If I could put anything on my wish list, it’s that the big models adopt the Ram 1500’s manual shift mode. On that smaller model, which comes with a dial-type gearshift lever, there are buttons on the steering wheel to tap the gears manually up or down. On the 2500 and 3500, which use a column-mounted shifter, it’s a toggle on the lever. It just makes more sense to flip up or down without taking your hands off the wheel.

As good as the Ram is, nobody makes a bad truck in this heavy-duty segment (which is limited to the Big Three at this level, although Nissan’s Titan XD is meant to bridge the gap between a half-ton and three-quarter-ton model). While it’s been a while since I’ve towed with Ram back-to-back with Chevrolet, I love the way GM’s Duramax diesel and its Allison transmission work so beautifully together.

I’ve also driven the all-new Ford Super Duty, but have yet to tow with it. Its engine is the quietest of the three, while the Ram is definitely the noisiest, but that’s an observation, not a complaint. Some people like a quiet truck, while I love a diesel with a raw rumble.

The diesel is not an impulse buy. My Laramie Crew Cab started at a base of $65,995, but the Cummins is an additional $9,345 and its transmission is $4,155. Throw in $1,200 for the dual wheels, and you’re piling $14,700 on top to get a heavy hauler. Ah, the good old days…I only paid $22,000 total when I took Old Ram off the showroom floor back in the day.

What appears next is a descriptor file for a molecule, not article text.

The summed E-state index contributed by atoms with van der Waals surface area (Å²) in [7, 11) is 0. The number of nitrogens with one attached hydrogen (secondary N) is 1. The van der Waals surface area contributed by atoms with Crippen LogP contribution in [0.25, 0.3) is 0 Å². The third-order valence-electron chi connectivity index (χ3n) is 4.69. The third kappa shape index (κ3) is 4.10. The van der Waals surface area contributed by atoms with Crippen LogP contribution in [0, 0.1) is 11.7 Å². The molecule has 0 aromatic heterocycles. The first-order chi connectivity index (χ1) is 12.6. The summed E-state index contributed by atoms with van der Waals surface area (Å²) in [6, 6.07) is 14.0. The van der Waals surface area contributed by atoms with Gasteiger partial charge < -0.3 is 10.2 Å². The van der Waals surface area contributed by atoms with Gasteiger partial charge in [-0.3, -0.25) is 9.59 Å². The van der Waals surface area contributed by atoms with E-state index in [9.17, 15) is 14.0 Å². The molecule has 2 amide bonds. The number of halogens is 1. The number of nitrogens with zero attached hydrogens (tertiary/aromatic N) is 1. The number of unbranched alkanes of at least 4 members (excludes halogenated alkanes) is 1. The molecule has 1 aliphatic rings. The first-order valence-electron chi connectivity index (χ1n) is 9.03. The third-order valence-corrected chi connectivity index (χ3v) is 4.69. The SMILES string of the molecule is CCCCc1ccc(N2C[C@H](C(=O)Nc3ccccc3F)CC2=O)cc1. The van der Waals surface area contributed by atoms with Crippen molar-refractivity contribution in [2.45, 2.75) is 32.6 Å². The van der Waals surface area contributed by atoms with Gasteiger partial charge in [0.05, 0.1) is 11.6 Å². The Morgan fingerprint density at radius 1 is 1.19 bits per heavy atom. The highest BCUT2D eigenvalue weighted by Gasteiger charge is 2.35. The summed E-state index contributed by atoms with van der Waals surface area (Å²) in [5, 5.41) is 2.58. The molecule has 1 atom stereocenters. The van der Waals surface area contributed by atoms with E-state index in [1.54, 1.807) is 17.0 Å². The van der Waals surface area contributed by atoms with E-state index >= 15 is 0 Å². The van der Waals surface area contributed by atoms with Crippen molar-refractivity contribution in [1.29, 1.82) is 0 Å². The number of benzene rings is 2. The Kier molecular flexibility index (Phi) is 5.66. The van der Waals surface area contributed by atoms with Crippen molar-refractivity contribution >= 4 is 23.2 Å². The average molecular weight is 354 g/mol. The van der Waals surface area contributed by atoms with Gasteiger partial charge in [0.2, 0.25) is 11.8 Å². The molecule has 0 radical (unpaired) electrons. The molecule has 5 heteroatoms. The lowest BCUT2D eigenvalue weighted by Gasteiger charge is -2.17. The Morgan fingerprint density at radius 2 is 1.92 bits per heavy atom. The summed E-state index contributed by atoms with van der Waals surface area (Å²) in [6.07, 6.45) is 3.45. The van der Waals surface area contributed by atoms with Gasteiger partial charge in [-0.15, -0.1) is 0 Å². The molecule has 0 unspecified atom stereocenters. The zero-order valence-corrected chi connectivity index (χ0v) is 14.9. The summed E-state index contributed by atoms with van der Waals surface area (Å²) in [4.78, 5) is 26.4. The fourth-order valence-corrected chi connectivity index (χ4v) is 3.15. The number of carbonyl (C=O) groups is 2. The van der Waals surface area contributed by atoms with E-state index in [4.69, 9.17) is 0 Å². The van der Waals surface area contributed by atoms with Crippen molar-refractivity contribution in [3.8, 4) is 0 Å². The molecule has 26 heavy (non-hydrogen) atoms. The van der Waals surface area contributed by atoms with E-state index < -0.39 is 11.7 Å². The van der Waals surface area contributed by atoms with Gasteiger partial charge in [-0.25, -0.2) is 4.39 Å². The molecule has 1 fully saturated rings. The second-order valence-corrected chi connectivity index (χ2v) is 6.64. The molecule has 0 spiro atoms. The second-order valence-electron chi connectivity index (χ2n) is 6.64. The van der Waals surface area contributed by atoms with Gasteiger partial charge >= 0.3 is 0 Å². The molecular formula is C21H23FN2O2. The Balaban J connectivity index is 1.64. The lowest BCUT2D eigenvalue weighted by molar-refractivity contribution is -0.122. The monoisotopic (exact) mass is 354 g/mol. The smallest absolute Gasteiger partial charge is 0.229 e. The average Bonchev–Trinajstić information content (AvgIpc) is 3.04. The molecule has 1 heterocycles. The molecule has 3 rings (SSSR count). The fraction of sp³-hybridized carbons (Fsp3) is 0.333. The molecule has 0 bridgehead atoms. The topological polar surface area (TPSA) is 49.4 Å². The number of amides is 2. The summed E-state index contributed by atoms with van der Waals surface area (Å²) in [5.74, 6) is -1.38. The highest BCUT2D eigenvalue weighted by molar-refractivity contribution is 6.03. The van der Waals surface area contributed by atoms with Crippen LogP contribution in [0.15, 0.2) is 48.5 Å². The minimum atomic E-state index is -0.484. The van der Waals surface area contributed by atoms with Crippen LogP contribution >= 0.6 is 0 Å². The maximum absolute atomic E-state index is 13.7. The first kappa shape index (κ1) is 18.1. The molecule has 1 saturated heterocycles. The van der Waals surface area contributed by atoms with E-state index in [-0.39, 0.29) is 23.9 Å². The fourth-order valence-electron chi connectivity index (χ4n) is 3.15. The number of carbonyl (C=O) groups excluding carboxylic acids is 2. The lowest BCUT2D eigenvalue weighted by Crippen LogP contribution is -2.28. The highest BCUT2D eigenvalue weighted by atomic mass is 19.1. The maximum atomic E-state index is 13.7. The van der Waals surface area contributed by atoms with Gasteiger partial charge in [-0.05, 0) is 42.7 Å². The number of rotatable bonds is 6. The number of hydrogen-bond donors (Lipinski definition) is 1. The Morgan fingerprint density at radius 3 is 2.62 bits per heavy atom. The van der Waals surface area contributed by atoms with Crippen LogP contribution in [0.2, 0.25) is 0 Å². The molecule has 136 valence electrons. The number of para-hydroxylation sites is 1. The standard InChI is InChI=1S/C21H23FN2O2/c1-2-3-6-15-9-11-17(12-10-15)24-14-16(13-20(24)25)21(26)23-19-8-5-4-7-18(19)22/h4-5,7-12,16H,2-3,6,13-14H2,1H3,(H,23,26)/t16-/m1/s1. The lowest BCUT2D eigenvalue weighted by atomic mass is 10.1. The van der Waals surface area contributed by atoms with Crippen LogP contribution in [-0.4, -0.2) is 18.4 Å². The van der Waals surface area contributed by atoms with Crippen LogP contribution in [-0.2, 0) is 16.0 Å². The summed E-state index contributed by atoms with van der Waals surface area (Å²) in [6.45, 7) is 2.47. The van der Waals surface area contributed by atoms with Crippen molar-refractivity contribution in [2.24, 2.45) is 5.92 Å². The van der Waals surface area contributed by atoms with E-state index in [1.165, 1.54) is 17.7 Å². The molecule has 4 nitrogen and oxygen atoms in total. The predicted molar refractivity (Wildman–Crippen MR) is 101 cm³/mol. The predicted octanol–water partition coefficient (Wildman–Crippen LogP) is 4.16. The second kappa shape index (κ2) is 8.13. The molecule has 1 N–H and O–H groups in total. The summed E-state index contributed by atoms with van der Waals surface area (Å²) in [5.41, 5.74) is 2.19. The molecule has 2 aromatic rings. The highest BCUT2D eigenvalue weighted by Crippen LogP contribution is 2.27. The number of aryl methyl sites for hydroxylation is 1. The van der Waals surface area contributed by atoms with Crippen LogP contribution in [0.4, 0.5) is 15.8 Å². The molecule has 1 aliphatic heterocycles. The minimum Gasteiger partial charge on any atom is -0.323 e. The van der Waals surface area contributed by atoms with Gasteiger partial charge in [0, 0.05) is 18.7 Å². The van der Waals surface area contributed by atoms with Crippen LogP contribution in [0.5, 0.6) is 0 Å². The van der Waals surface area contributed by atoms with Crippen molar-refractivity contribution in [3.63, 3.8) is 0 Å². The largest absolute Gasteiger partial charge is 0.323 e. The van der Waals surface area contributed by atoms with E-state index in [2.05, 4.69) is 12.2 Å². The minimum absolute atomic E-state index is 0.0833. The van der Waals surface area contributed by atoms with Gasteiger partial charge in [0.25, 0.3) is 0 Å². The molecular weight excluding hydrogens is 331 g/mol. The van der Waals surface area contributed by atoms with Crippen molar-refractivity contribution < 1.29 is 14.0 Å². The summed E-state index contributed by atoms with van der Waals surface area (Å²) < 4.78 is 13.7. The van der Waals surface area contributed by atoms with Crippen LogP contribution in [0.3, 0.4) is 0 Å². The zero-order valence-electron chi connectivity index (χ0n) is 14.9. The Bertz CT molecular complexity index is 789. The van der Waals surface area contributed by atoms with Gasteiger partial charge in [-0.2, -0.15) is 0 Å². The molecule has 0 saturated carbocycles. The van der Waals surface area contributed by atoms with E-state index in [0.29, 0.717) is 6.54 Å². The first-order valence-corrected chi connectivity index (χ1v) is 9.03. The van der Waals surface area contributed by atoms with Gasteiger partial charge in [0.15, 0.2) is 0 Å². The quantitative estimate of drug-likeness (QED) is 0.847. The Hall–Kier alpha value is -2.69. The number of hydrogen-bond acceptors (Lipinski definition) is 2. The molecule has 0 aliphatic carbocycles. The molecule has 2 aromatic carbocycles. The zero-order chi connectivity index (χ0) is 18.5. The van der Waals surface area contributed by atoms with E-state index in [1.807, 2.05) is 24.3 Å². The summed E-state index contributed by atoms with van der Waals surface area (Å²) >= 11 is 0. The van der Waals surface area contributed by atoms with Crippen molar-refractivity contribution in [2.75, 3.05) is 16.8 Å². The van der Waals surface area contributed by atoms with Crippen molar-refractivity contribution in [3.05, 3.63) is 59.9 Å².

My truck was also equipped with an auto-levelling rear air suspension, which added $1,595. This isn’t the four-corner system available on the Ram 1500, which the driver can raise or lower as needed. Instead, it automatically adjusts the rear end to keep the truck level when there’s a load in the bed.

It’s never wise to consistently tow at the maximum, unless you really like wearing out your truck, but the 3500 is Ram’s final choice at the consumer level. A 4500 is available, as well as a 5500, but only as a chassis cab. Ford’s F-450 is the only model available as a complete drive-it-away-and-you’re-done truck, while GM’s next step up is a Low Cab Forward chassis model. Of course, at that level, you’re either a professional, or you should be hiring one to get your really big stuff where it’s going.

But if you just need to move an old truck around for a while, Ram’s 3500 big boy is more than enough to do it.

2017 Ram 3500 Laramie Crew Cab 4x4
Engine displacement: 6.7L
Engine cylinders: I6
Peak horsepower: 385 hp @ 2,800 rpm
Peak torque: 900 lb-ft @ 1,700 rpm
Fuel economy: All of it.
Cargo space: 8' box
Pricing: 2017 Ram 3500 Laramie Crew Cab 4x4
Base Price: $65,995
A/C Tax: $100
Destination Fee: $1,795
Price as Tested: $89,980
Optional Equipment: $22,090 – 6.7L Cummins diesel $9,345; 6-speed AISIN heavy-duty automatic $4,155; 4.10 rear axle ratio $125; dual rear wheels $1,200; Black Crystal pearl paint $225; Leather-faced ventilated seats $1,400; fifth-wheel prep group $500; fifth-wheel hitch $1,275; Proximity key with starter button $300; centre high-mount stop lamp with camera $325; Uconnect with navigation $700; Rear auto-levelling air suspension $1,595; Remote starter $395; Spray-in bedliner $550
Optional Equipment
10 0
Scoring breakdowns 8.0
8 Styling
9 Powertrain
8 Quality
8 Comfort
9 Practicality
8 Drivability
8 Usability/Ergonomics
7 Fuel Economy
8 Features
7 Value